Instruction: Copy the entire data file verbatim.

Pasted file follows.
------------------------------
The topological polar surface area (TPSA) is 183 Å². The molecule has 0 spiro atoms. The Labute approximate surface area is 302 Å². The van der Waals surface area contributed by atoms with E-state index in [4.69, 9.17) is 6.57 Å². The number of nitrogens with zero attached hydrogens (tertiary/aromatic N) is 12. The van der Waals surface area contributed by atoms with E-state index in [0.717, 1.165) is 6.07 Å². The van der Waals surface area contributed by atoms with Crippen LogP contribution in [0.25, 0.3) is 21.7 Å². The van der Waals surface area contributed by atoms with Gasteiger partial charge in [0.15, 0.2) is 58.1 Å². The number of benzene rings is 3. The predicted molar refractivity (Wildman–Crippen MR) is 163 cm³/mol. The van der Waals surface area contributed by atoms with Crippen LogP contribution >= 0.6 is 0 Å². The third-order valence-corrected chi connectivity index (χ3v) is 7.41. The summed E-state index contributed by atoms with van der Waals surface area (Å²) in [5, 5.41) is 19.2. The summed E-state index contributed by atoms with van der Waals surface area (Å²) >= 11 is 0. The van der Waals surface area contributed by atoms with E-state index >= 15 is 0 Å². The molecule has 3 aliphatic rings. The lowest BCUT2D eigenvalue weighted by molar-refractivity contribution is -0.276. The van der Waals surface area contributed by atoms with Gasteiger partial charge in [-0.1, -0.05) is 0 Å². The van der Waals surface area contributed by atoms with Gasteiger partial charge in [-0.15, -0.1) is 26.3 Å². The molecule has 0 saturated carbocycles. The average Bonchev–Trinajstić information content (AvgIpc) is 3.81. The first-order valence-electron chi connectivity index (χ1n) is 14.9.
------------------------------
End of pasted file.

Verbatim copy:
The topological polar surface area (TPSA) is 183 Å². The molecule has 0 spiro atoms. The Labute approximate surface area is 302 Å². The van der Waals surface area contributed by atoms with E-state index in [4.69, 9.17) is 6.57 Å². The number of nitrogens with zero attached hydrogens (tertiary/aromatic N) is 12. The van der Waals surface area contributed by atoms with E-state index in [0.717, 1.165) is 6.07 Å². The van der Waals surface area contributed by atoms with Crippen LogP contribution in [0.25, 0.3) is 21.7 Å². The van der Waals surface area contributed by atoms with Gasteiger partial charge in [0.15, 0.2) is 58.1 Å². The number of benzene rings is 3. The predicted molar refractivity (Wildman–Crippen MR) is 163 cm³/mol. The van der Waals surface area contributed by atoms with Crippen LogP contribution >= 0.6 is 0 Å². The third-order valence-corrected chi connectivity index (χ3v) is 7.41. The summed E-state index contributed by atoms with van der Waals surface area (Å²) in [5, 5.41) is 19.2. The summed E-state index contributed by atoms with van der Waals surface area (Å²) >= 11 is 0. The van der Waals surface area contributed by atoms with E-state index >= 15 is 0 Å². The molecule has 3 aliphatic rings. The lowest BCUT2D eigenvalue weighted by molar-refractivity contribution is -0.276. The van der Waals surface area contributed by atoms with Gasteiger partial charge in [-0.1, -0.05) is 0 Å². The van der Waals surface area contributed by atoms with Gasteiger partial charge in [-0.15, -0.1) is 26.3 Å². The molecule has 0 saturated carbocycles. The average Bonchev–Trinajstić information content (AvgIpc) is 3.81. The first-order valence-electron chi connectivity index (χ1n) is 14.9.